14. 14. Coates GW, Waymouth RM. Oscillating stereocontrol: A strategy for the synthesis of thermoplastic elastomeric polypropylene. Science. 1995;267(5195):217-219
  15. 15. Brown LF, Detmar M, Claffey K, Nagy JA, Feng D, Dvorak AM, et al. Vascular permeability factor/vascular endothelial growth factor: A multifunctional angiogenic cytokine. EXS. 1997;79:233-269
  16. 16. Young TH, Yao NK, Chang RF, Chen LW. Evaluation of asymmetric poly(vinyl alcohol) membranes for use in artificial islets. Biomaterials. 1996;17(22):2139-2145
  17. 17. Teasdale I, Bruggemann O. Polyphosphazenes: Multifunctional, biodegradable vehicles for drug and gene delivery. Polymers (Basel). 2013;5(1):161-187
  18. 18. Prevost P, Flori S, Collier C, Muscat E, Rolland E. Application of AN69 hydrogel to islet encapsulation. Evaluation in streptozotocin-induced diabetic rat model. Annals of the New York Academy of Sciences. 1997;831:344-349
  19. 19. Buder B, Alexander M, Krishnan R, Chapman DW, Lakey JR. Encapsulated islet transplantation: Strategies and clinical trials. Immune Netw. 2013;13(6):235-239
  20. 20. Paredes Juarez GA, Spasojevic M, Faas MM, de Vos P. Immunological and technical considerations in application of alginate-based microencapsulation systems. Frontiers in Bioengineering and Biotechnology. 2014;2:26
  21. 21. Miyamoto T, Takahashi S, Ito H, Inagaki H, Noishiki Y. Tissue biocompatibility of cellulose and its derivatives. Journal of Biomedical Materials Research. 1989;23(1):125-133
  22. 22. Chandy T, Mooradian DL, Rao GH. Evaluation of modified alginate-chitosan-polyethylene glycol microcapsules for cell encapsulation. Artificial Organs. 1999;23(10):894-903
  23. 23. Lee CH, Singla A, Lee Y. Biomedical applications of collagen. International Journal of Pharmaceutics. 2001;221(1-2):1-22
  24. 24. Iwata H, Amemiya H, Matsuda T, Takano H, Hayashi R, Akutsu T. Evaluation of microencapsulated islets in agarose gel as bioartificial pancreas by studies of hormone secretion in culture and by xenotransplantation. Diabetes. 1989;38(Suppl 1):224-225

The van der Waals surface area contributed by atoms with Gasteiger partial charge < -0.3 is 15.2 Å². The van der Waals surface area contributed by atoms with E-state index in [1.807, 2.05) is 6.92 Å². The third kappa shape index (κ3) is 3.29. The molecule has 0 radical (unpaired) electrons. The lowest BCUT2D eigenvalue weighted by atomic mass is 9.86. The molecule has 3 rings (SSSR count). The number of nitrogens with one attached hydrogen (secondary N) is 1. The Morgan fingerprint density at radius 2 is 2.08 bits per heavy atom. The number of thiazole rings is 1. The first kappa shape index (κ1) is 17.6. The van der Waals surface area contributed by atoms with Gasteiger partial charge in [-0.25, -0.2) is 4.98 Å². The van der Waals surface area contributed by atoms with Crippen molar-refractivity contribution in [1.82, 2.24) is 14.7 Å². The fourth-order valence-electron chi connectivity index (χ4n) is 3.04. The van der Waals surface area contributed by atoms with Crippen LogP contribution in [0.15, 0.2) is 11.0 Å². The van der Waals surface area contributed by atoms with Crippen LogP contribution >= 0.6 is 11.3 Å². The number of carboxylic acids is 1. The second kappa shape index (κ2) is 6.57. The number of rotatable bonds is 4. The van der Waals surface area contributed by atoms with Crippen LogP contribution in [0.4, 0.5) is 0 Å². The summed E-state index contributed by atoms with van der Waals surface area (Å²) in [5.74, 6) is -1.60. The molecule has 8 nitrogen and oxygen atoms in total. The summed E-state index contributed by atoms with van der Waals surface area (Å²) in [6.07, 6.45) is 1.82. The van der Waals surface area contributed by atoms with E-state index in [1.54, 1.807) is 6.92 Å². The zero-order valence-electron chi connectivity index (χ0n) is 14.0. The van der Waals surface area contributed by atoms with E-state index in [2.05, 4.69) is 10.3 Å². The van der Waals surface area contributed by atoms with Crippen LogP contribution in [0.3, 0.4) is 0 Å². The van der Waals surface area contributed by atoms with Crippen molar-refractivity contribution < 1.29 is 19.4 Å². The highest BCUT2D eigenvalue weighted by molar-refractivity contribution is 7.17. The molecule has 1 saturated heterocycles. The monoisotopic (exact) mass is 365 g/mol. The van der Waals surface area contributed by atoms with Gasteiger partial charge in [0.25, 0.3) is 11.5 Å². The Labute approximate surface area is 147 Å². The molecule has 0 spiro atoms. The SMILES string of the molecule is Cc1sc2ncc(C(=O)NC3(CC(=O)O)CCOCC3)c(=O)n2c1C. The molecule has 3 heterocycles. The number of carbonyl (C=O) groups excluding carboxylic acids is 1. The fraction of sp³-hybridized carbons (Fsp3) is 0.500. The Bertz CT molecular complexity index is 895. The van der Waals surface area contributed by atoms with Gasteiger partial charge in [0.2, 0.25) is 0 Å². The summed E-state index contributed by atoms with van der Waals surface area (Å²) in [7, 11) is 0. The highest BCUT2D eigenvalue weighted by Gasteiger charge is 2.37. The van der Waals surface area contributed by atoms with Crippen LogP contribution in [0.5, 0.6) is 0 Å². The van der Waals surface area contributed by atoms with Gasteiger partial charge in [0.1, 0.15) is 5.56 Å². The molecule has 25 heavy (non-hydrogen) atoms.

25. 25. Tonnesen HH, Karlsen J. Alginate in drug delivery systems. Drug Development and Industrial Pharmacy. 2002;28(6):621-630
  26. 26. Jost A, Sapra A. Alginate. Treasure Island (FL): StatPearls; 2019
  27. 27. Sánchez P, Hernández RM, Pedraz JL, Orive G. Encapsulation of cells in alginate gels. In: Guisan JM, editor. Immobilization of Enzymes and Cells. Third ed. Totowa, NJ: Humana Press; 2013. pp. 313-325
  28. 28. Montanucci P, Terenzi S, Santi C, Pennoni I, Bini V, Pescara T, et al. Insights in behavior of variably formulated alginate-based microcapsules for cell transplantation. BioMed Research International. 2015;2015:965804
  29. 29. Lopes M, Abrahim B, Veiga F, Seica R, Cabral LM, Arnaud P, et al. Preparation methods and applications behind alginate-based particles. Expert Opinion on Drug Delivery. 2017;14(6):769-782
  30. 30. Poojari R, Srivastava R. Composite alginate microspheres as the next-generation egg-box carriers for biomacromolecules delivery. Expert Opinion on Drug Delivery. 2013;10(8):1061-1076
  31. 31. Baumberger T, Ronsin O. From thermally activated to viscosity controlled fracture of biopolymer hydrogels. The Journal of Chemical Physics. 2009;130(6):061102
  32. 32. Darrabie MD, Kendall WF, Opara EC. Effect of alginate composition and gelling cation on microbead swelling. Journal of Microencapsulation. 2006;23(6):613-621
  33. 33. Pelletier S, Hubert P, Payan E, Marchal P, Choplin L, Dellacherie E. Amphiphilic derivatives of sodium alginate and hyaluronate for cartilage repair: Rheological properties. Journal of Biomedical Materials Research. 2001;54(1):102-108
  34. 34. Leonard M, De Boisseson MR, Hubert P, Dalencon F, Dellacherie E. Hydrophobically modified alginate hydrogels as protein carriers with specific controlled release properties. Journal of Controlled Release. 2004;98(3):395-405
  35. 35. Lee KY, Mooney DJ. Alginate: Properties and biomedical applications. Progress in Polymer Science. 2012;37(1):106-126